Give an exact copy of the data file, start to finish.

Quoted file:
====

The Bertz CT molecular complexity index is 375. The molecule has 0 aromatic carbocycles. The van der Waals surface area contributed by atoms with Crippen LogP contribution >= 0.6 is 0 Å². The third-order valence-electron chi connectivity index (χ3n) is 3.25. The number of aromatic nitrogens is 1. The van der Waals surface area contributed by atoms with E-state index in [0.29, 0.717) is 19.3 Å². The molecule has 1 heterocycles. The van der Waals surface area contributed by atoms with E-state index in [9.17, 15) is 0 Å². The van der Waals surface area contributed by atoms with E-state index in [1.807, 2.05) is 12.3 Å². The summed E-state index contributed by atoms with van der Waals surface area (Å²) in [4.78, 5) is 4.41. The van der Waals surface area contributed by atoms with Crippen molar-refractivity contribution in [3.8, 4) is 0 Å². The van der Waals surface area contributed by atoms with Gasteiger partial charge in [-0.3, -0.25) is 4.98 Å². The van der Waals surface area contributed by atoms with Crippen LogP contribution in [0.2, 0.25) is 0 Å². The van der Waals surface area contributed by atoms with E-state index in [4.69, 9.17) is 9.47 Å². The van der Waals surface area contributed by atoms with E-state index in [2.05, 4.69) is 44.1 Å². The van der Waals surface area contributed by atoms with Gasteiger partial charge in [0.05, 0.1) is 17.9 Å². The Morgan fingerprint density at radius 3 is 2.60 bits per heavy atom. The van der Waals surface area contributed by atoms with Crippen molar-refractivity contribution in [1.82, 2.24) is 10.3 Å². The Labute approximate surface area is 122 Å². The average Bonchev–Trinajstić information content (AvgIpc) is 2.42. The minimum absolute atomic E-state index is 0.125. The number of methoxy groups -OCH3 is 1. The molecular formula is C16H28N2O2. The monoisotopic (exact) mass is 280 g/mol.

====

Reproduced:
The Bertz CT molecular complexity index is 375. The molecule has 0 aromatic carbocycles. The van der Waals surface area contributed by atoms with Crippen LogP contribution >= 0.6 is 0 Å². The third-order valence-electron chi connectivity index (χ3n) is 3.25. The number of aromatic nitrogens is 1. The van der Waals surface area contributed by atoms with E-state index in [0.29, 0.717) is 19.3 Å². The molecule has 1 heterocycles. The van der Waals surface area contributed by atoms with E-state index in [9.17, 15) is 0 Å². The van der Waals surface area contributed by atoms with E-state index in [1.807, 2.05) is 12.3 Å². The summed E-state index contributed by atoms with van der Waals surface area (Å²) in [4.78, 5) is 4.41. The van der Waals surface area contributed by atoms with Crippen molar-refractivity contribution in [3.8, 4) is 0 Å². The van der Waals surface area contributed by atoms with Gasteiger partial charge in [-0.3, -0.25) is 4.98 Å². The van der Waals surface area contributed by atoms with Crippen LogP contribution in [0.2, 0.25) is 0 Å². The van der Waals surface area contributed by atoms with E-state index in [4.69, 9.17) is 9.47 Å². The van der Waals surface area contributed by atoms with E-state index in [2.05, 4.69) is 44.1 Å². The van der Waals surface area contributed by atoms with Gasteiger partial charge in [0.05, 0.1) is 17.9 Å². The Morgan fingerprint density at radius 3 is 2.60 bits per heavy atom. The van der Waals surface area contributed by atoms with Crippen molar-refractivity contribution in [1.82, 2.24) is 10.3 Å². The Labute approximate surface area is 122 Å². The average Bonchev–Trinajstić information content (AvgIpc) is 2.42. The minimum absolute atomic E-state index is 0.125. The number of methoxy groups -OCH3 is 1. The molecular formula is C16H28N2O2. The monoisotopic (exact) mass is 280 g/mol.